The most important trait of a product manager

Working together

Working together

I recently came across a LinkedIn survey asking the  above question – what is the most important qualification for a product manager. Curiously, the answers were:

  • Energy and Passion
  • Visionary
  • Demonstrate Leadership
  • Multitasking
  • Problem Solving

Granted, all of the above are great qualities for any employee, especially a leader in a cross functional organization (like most product managers are). Having hired and nurtured product managers, and doing product management for over a decade, there is one missing element screaming out to me from this posting: Being able to differentiate between the must-haves and the nice-to-haves. That is what I look for in new hires.

To explain: often, in product management, it is a matter of doing more with less. While a great team of engineers can churn out remarkable products very quickly, once the first release is out there, you have to constantly struggle between: support(solving bugs), sales support(those one-off features to close a deal) and your own vision of the product (roadmap). This is a hugely difficult struggle.

A good product manager can focus on when and where  the effort can make the greatest impact:

Is it OK to tell a customer to wait for another release, at some time in the future? You plan to have this capability at that time – but the future in software is a dynamically moving target. Your commitments, given honestly, can change with the shift of priorities or larger deals materializing.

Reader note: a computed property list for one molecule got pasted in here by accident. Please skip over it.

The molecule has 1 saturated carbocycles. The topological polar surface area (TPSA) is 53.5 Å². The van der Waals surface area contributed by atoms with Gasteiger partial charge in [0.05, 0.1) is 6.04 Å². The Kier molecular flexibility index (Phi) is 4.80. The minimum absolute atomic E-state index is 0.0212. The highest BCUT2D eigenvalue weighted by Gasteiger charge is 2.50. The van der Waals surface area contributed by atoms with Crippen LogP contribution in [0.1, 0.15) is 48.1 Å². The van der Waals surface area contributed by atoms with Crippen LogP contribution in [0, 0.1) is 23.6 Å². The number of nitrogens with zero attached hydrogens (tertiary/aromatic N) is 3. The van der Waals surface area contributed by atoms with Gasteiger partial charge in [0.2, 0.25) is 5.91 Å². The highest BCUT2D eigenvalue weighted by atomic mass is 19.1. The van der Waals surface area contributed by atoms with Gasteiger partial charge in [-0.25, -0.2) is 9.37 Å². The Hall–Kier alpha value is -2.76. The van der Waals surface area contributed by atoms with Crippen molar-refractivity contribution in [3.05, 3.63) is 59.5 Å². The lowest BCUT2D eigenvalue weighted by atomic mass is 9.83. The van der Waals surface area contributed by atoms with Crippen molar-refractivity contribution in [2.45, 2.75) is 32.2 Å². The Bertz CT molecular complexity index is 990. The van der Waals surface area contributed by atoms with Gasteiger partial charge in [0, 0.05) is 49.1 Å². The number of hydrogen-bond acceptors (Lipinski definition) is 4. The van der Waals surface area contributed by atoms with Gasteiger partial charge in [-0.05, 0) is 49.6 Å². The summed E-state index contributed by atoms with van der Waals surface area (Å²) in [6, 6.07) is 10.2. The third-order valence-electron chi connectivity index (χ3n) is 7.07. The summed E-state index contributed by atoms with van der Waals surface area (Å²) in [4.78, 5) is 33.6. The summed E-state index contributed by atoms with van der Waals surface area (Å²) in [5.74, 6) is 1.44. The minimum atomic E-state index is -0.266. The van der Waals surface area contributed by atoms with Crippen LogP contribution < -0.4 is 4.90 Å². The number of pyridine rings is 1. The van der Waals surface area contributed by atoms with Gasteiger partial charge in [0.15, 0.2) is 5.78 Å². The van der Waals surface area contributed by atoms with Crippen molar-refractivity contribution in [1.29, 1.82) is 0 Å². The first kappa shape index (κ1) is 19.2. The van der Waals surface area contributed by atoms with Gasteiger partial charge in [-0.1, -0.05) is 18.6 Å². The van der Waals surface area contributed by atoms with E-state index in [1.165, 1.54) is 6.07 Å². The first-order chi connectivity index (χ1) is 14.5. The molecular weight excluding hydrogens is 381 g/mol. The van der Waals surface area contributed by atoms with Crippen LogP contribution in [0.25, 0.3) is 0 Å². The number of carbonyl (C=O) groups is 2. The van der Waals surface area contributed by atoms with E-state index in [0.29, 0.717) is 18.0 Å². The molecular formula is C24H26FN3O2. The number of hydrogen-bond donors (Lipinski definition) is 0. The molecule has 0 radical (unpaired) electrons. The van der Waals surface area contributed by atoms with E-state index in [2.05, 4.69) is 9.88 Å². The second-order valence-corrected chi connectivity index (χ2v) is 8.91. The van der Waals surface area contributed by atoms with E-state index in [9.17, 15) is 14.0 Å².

Is it OK to postpone fixing a critical bug, if it only recreates for 1% of the customers? how about 5%, 10%? Software, at least until we solve the Alan Turing’s halting  problem, will always have bugs.  Do we need to fix everything now, can we leave known bugs with published workarounds? can we have limitations on some behaviors where the software will not behave correctly?

Is it OK to reduce content of a planned release, assuming we captured the main customer pain-points and delivered the correct value? How about minimizing the content of the release  in order to meet the target date? What’s more important – the date (we promised a release with these bug fixes at date X) or the content (this release cannot go out without this strategic feature)?

A product manager’s day is spent torn between compromises. Making the right ones makes for a great product. Consistently making the right ones, makes you a great product manager.

  • Recall how the iPhone came out without cut&paste or multitasking.
  • Recall how the first Kindles came out without color
  • Windows 3.1 came out without (*gasp*) a TCP/IP stack (even though OS/2, Unix, Linux all had it) [Yeah,I know this is ancient history].
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